A Methodist Renaissance
TVEMF’s autumn programme began with a singing day in Oxford on 7th September, under the inimitable direction of David Allinson. The Wesleyan Methodist Church Hall (next to St Peter’s College, where David studied as an undergraduate) is perhaps not a venue which one would immediately perceive as being imbued with the spirit of the Marian motet, but this cultural disjunct (if such it be) did not in any way detract from our enjoyment of the programme which he had selected.
The composers represented, in order of birth, were Josquin (ca 1450-1521), Mouton (ca 1459-1522) and Gombert (ca 1495-1556/61). This, as David told us, was a period during which, especially in the output of composers who had spent considerable time in Italian establishments (as did Josquin) or the French royal court (as did Mouton) the motet displaced the Mass as the primary form of liturgical music; see Leeman Perkins, Music in the Age of the Renaissance, (Norton, 1999) at p.508, who remarks, rather disparagingly, that such composers “apparently gave greater attention (if not greater care) to motet composition”. The sacred music of all three of these composers is dominated by the motet. The list of works compiled by Peter Urquhart for the Josquin Companion contains 95 motets and 20 masses; over 160 motets, about a quarter of which are Marian, are attributed to Gombert, whereas only ten of his masses survive in complete form, and Mouton, almost equally prolific, is credited by the New Grove with about 100 motets and 20 masses.
Out of this wealth of material David selected Gabriel nuntiavit by Gombert; Ave Maria…virgo serena by Mouton and three motets by Josquin, praeter rerum seriem, stabat Mater dolorosa and inviolata, integra et casta. The authenticity of works attributed to Josquin continues to be the subject of lively debate, but all three of these are in the central group of fifteen motets which John Milsom describes, in his study of Josquin’s motets for five or more voices (Josquin Companion, pp.282-320) as “pieces that might serve as touchstones against which all others can be mentioned”. In the course of identifying the misattributions and opera dubia he recounts at p.308 the remark of Georg Forster made in 1540 that [he remembers] “a certain eminent man saying that, now Josquin is dead, he is putting out more works than when he was still alive”. This posthumous activity appears to have been, at least in part, the work of German publishers peddling compositions of doubtful provenance or actual forgeries under his name so that they would sell more readily.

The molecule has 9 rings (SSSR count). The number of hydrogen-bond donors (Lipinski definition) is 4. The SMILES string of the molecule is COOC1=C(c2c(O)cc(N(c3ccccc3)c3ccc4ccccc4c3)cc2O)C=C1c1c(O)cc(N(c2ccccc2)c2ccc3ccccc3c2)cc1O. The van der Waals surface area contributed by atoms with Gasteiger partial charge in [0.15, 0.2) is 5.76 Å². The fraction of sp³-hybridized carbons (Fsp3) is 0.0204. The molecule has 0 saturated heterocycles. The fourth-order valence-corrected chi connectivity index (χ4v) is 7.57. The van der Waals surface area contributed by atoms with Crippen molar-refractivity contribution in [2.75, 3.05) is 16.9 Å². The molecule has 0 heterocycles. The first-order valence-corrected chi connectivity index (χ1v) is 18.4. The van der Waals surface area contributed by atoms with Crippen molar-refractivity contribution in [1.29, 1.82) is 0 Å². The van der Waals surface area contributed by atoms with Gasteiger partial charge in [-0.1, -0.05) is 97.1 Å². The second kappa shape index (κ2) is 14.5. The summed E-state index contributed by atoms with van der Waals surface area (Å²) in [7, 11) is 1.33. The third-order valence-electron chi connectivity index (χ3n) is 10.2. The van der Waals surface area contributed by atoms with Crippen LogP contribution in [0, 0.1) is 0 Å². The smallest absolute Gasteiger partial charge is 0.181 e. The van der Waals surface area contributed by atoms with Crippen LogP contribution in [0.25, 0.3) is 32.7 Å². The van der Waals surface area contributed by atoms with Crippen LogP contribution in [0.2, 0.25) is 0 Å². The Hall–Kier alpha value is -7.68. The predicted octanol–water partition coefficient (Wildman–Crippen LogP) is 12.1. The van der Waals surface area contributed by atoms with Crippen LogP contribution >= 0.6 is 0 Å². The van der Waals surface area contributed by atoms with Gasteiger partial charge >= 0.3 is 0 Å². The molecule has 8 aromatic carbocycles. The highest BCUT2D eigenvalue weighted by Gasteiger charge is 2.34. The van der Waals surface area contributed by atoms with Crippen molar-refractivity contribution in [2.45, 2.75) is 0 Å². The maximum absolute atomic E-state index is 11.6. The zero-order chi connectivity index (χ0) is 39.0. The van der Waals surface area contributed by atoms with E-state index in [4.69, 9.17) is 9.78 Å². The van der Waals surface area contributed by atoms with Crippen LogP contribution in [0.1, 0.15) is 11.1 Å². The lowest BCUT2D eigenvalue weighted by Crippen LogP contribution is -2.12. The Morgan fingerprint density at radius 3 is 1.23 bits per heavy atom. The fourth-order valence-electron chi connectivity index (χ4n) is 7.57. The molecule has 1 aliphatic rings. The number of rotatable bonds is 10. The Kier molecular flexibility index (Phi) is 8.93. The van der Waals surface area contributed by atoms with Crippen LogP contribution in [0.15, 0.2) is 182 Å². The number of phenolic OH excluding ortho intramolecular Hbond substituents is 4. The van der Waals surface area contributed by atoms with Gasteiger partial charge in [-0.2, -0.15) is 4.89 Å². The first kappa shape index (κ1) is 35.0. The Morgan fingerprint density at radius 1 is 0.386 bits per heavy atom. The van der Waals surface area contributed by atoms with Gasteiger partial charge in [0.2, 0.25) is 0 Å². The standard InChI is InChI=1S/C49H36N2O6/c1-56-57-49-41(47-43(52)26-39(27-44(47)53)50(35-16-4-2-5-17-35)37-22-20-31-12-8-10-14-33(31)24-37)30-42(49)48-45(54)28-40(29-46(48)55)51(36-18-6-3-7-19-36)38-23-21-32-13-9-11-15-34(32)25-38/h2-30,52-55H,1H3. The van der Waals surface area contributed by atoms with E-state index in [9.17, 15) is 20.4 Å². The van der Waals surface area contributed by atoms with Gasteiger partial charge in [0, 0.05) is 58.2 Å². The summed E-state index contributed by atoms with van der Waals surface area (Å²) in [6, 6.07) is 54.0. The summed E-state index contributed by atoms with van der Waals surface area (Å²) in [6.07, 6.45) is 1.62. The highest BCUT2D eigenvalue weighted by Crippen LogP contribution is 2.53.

We began with the Gombert piece, in David’s own edition, scored for SSATB. David gave us a brief sketch of his life. He may have been a pupil of Josquin, on whose death (says the New Grove) he composed a deploration. He was a singer in the court chapel of the Emperor Charles V, became maître des enfants in 1529 and was appointed a canon of Tournai cathedral in 1530. Around 1540, he disappears from the record for a while. The source of the story that he was condemned to the galleys for violating a boy who was in the emperor’s service is a book entitled Theonostos by the physician Girolamo Cardano (Jerome Cardan); however, his “swan-songs” (not identified with certainty) induced Charles to rehabilitate him and award him a benefice. Cardano, a Renaissance polymath of considerable stature, had musical interests; among his many published works, which embraced mathematics (he was one of the founders of probability theory and supplemented his earnings as a physician by gambling), astronomy and medicine, was a treatise entitled De Musica which was published posthumously. Cardano’s own career mirrors Gombert’s in a curious way; late in life he was accused of heresy for having cast the horoscope of Jesus and for having written a book in praise of the Emperor Nero; he was briefly imprisoned, but eventually rehabilitated and granted a pension by Pope Gregory XIII.
A contemporary, Hermann Finck, said of Gombert in Poetica Musica (1556) :-
“he shows all musicians the path, nay more, the exact way to refinement, and the requisite imitative style. He composes music altogether different from what went before; for he avoids pauses, and his work is rich with imitative counterpoint”
One can see this in Gabriel nuntiavit; while the cantus firmus on the usual Ave Maria, gratia plena text is being carried by Cantus II, the other four voices display the imitative counterpoint in pairs, tenor imitating bass and Cantus I imitating altus, though the motifs are varied sufficiently to avoid exact imitation. The writing is fairly syllabic with short melismatic passages. Muriel Hall has kindly provided the following translation of the text:-
Gabriel proclaimed to Mary, faithfully delivering his message, ‘Hail, exalted one, full of salvation, the grace of the Most High will be sent from heaven into your inmost parts, in the presence of a throng of angels.’ The overshadowing of the Spirit operates unseen; the Mother, the childbearing Virgin, recognises the birth in the mystic dew. Fairest Virgin, bring us help, Lady of the faithful, direct all things, o wisest one.